Sergio Perez bounced back to form with fourth at the São Paulo
Grand Prix. The Mexican driver was unlucky to finish ninth in
qualifying as a combination of a freak storm and yellow flags after
an off for McLaren’s Oscar Piastri at Junção masked his true
performance. But a spirited fight through the top 10 looked like it
would pay off with a return to the podium after Perez overtook
Aston Martin’s Fernando Alonso on the penultimate lap, only for the
Spaniard to reverse the positions on the final tour. Whilst Perez
was ultimately denied silverware, was this the drive that saved his
Red Bull career? Perez’s struggles this year Perez’s struggles
across the season have been well-documented. A championship battle
with teammate Max Verstappen looked on the cards after two
victories and a win in the Azerbaijan Sprint across the first four
rounds, yet the wheels quickly fell off his wagon. Verstappen’s win
in Miami from ninth on the grid, where Perez started from pole,
felt like a turning point in terms of confidence and those trembles
were only intensified with a crash in Monaco Grand Prix Q1. From
there, Perez went five rounds without a Q3 appearance in a car that
was clearly the dominant force of the field. Since the summer
break, a rare glimpse of optimism with second at the Italian Grand
Prix dissipated with incidents and mistakes in Singapore, Japan and
Qatar. The United States Grand Prix was on the whole more solid,
yet nothing inspiring as he finished fourth – only after a
disqualification for Lewis Hamilton. But a home return at the
Mexico City Grand Prix saw Perez back on pace with teammate
Verstappen and, whilst only qualifying fifth, there were to be no
complaints over his performance. Any work that was done to repair
confidence through Friday and Saturday at the Autodromo Hermanos
Rodriguez was instantly thrown out the window when Perez swung into
Turn 1 alongside Verstappen and Ferrari’s Charles Leclerc – the
resultant contact leaving him out of the race. That really summed
up his season: a strong start quickly turning sour. Criticism from
Horner and Marko Scrutiny around Perez’s position with Red Bull has
been rife, no doubt unaided by the Milton Keynes-based outfit’s
history of drivers being swapped in and out of the second seat
alongside Verstappen. To make matters worse for him, the screw has
been turned by Team Principal Christian Horner and Motorsport
Advisor Helmut Marko on numerous occasions. After picking up
penalties in Qatar, Horner explained: “We have to talk to Checo
after the race about why he had such a hard time with track limits.
“It was a tough race and a tough weekend for him. Luckily, Lewis
didn’t score any points, and Fernando didn’t score much either. “So
he’s still second [in the standings]. He desperately needs to find
his form again.” Criticism directed towards Perez saw Hamilton take
aim at the treatment dished out, whilst Marko was forced into an
apology over xenophobic remarks when discussing why his driver was
struggling for form. The Austrian has suggested Perez lacked focus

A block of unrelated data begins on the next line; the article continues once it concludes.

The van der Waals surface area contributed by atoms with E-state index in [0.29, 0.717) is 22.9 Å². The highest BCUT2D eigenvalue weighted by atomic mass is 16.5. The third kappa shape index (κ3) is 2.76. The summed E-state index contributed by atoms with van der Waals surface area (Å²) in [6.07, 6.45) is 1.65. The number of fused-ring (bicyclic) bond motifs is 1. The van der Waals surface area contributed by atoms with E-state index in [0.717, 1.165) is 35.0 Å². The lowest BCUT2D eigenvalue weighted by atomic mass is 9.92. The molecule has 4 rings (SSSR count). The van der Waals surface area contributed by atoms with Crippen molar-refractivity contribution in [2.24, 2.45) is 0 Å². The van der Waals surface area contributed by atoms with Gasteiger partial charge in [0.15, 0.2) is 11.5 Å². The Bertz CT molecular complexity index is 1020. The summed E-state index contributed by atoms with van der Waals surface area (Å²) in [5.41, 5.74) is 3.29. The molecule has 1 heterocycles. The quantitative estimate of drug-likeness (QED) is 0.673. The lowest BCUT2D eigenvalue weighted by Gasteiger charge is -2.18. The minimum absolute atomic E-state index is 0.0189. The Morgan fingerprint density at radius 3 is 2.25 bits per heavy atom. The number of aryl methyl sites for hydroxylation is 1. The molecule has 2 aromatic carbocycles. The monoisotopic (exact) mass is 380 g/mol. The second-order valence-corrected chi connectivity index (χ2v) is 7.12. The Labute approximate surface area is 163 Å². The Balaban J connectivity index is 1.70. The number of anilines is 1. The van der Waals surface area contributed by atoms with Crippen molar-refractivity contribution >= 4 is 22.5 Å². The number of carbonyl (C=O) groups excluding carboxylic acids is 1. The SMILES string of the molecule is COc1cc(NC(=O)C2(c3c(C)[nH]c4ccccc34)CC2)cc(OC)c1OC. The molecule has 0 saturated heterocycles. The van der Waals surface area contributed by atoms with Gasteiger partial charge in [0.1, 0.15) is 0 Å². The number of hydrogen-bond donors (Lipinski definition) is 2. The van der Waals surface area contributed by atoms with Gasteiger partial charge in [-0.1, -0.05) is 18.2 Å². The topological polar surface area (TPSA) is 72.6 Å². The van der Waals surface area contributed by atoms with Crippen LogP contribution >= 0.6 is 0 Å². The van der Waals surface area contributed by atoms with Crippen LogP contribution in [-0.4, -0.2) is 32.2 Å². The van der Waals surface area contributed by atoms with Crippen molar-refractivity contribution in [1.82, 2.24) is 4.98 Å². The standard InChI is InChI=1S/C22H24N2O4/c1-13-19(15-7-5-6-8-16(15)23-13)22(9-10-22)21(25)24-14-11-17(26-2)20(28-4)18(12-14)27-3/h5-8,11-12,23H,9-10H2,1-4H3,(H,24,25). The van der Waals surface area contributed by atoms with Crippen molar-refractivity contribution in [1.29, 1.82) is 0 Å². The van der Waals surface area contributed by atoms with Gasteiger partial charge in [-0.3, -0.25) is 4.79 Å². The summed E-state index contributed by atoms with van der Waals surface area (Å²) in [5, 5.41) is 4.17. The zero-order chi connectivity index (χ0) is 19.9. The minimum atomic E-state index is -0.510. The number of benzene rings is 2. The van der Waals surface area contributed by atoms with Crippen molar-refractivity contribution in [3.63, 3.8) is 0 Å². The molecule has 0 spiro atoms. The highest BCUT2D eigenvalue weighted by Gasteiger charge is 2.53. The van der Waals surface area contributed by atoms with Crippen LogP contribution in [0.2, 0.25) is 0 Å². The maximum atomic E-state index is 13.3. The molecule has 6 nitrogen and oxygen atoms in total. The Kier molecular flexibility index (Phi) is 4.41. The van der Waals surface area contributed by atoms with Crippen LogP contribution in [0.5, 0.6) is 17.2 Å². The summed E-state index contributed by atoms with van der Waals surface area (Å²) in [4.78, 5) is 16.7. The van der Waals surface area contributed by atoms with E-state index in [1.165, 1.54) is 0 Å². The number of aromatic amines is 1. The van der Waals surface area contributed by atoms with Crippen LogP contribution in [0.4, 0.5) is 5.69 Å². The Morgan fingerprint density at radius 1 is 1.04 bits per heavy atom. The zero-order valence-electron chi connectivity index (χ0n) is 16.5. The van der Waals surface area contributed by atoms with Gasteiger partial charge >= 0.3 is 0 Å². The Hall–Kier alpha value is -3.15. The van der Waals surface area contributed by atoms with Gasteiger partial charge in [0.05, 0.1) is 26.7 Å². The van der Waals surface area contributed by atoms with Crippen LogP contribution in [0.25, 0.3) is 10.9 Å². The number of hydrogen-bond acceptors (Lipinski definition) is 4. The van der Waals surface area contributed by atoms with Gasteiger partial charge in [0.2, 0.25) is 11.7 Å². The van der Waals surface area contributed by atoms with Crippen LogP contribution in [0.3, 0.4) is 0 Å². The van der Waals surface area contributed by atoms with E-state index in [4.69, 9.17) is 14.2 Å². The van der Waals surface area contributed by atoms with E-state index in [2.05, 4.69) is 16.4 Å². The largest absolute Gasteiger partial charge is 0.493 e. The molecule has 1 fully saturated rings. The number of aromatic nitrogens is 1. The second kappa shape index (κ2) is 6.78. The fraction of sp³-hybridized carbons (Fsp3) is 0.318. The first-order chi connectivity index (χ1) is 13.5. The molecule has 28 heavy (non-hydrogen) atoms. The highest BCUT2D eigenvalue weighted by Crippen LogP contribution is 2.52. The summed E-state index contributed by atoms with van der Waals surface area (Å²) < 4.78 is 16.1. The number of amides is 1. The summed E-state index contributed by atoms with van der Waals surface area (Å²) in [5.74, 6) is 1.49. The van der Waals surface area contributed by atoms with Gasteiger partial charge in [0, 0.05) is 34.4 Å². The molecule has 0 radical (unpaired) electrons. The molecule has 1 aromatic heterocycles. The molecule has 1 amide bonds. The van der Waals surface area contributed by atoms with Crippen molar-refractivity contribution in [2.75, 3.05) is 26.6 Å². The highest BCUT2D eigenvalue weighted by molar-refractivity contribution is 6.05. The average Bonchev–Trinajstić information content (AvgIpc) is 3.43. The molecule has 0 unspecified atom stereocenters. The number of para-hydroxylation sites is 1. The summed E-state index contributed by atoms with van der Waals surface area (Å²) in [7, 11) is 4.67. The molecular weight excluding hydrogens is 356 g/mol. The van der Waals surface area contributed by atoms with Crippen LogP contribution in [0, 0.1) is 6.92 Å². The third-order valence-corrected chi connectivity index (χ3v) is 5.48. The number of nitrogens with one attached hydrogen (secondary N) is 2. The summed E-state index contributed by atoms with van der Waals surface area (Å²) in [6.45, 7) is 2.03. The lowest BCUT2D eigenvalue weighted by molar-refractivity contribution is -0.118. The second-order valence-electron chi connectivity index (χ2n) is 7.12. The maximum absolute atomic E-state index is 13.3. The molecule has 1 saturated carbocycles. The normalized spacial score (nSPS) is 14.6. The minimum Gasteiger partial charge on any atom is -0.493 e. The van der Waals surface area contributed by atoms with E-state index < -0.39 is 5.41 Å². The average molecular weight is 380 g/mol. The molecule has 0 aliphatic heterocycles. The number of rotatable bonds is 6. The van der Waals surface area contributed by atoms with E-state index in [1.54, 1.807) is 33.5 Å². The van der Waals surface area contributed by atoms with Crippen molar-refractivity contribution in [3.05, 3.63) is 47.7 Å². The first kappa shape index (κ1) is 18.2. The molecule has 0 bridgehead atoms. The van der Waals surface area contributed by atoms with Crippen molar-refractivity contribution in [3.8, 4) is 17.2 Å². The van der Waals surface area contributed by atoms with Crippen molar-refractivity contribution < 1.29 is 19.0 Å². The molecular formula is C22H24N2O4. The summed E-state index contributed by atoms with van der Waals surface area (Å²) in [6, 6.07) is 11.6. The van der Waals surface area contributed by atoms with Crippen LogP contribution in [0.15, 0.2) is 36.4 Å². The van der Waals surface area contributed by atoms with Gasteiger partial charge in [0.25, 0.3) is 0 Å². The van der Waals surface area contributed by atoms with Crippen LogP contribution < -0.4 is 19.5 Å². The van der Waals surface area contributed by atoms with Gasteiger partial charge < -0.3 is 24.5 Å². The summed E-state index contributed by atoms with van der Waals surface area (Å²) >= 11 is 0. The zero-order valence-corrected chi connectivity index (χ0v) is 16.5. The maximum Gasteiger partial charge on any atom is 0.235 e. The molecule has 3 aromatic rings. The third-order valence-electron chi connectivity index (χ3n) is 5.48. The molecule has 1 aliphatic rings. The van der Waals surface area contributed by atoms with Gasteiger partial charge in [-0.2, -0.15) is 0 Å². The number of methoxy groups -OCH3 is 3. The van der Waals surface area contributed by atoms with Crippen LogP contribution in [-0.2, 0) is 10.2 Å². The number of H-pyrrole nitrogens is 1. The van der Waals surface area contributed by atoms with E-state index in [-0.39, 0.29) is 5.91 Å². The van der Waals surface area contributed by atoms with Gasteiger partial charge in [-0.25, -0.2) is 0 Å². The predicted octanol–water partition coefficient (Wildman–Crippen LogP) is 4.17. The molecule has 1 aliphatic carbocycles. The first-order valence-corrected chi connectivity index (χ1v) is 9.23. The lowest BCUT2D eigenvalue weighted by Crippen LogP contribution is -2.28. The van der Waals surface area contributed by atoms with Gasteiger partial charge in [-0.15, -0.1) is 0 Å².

because of his South American ethnicity, even though Mexico is in
Central America – so wrong in more ways than one. Criticism has
cooled in recent races but, with Daniel Ricciardo’s double return
piling on the pressure even more, scrutiny remains. I am absolutely
confident and clear that Checo will be our driver next year.
Christian Horner – Red Bull Team Principal Horner reassurance over
next season Whilst the criticism and urge for improvement has been
free-flowing, Horner and Marko have continuously reassured Perez
that his seat is confirmed next season. A contract exists through
to the end of next season and, at least publically, the team
insists it will be honoured. In Brazil, Horner insisted he was
“absolutely confident and clear” that Perez will be alongside
Verstappen next term. Whilst we must take this as gospel, it
doesn’t take too much to remember that Alex Albon was in the same
position – with the same reassurances – entering the climax of the
2020 season before he was replaced by Perez. Rumours suggest that
retaining second in the Drivers’ standings over Hamilton is not
necessarily enough to determine whether he will stay, rather his
level of performance comparative to Verstappen race to race. Sergio
Perez 2023 F1 results Why Brazil performance matters With that in
mind, it was imperative that Perez bounced back in Brazil. In fact,
after the heartache of Mexico, it would have been easy to crumble
under the pressure. But instead he was fast out of the blocks on
Friday, was solid in the sole practice session and was on pace with
Verstappen before circumstances played against him in qualifying.
An admittedly poor start in the Sprint left Perez burning up his
tyres fighting the two Mercedes, though he did decisively return to
third by the end of the 24-lap event. The race was a triumphant
return for Perez as he rose through the top 10 – his final gap to
Verstappen and Norris ahead skewed rather by his battles within a
DRS train behind Hamilton in the early stages. His command over the
brake pedal on Sunday was akin to his teammate’s as he scythed his
way past both the Silver Arrows. The final-stint-long battle with
Alonso was scintillating and, whilst ultimately missing out on the
podium, it proved Perez could race with the best – and cleanly at
that. He was beaming after the race. It felt like a statement drive
and one that could be the stamp of approval on his retention for
next year.

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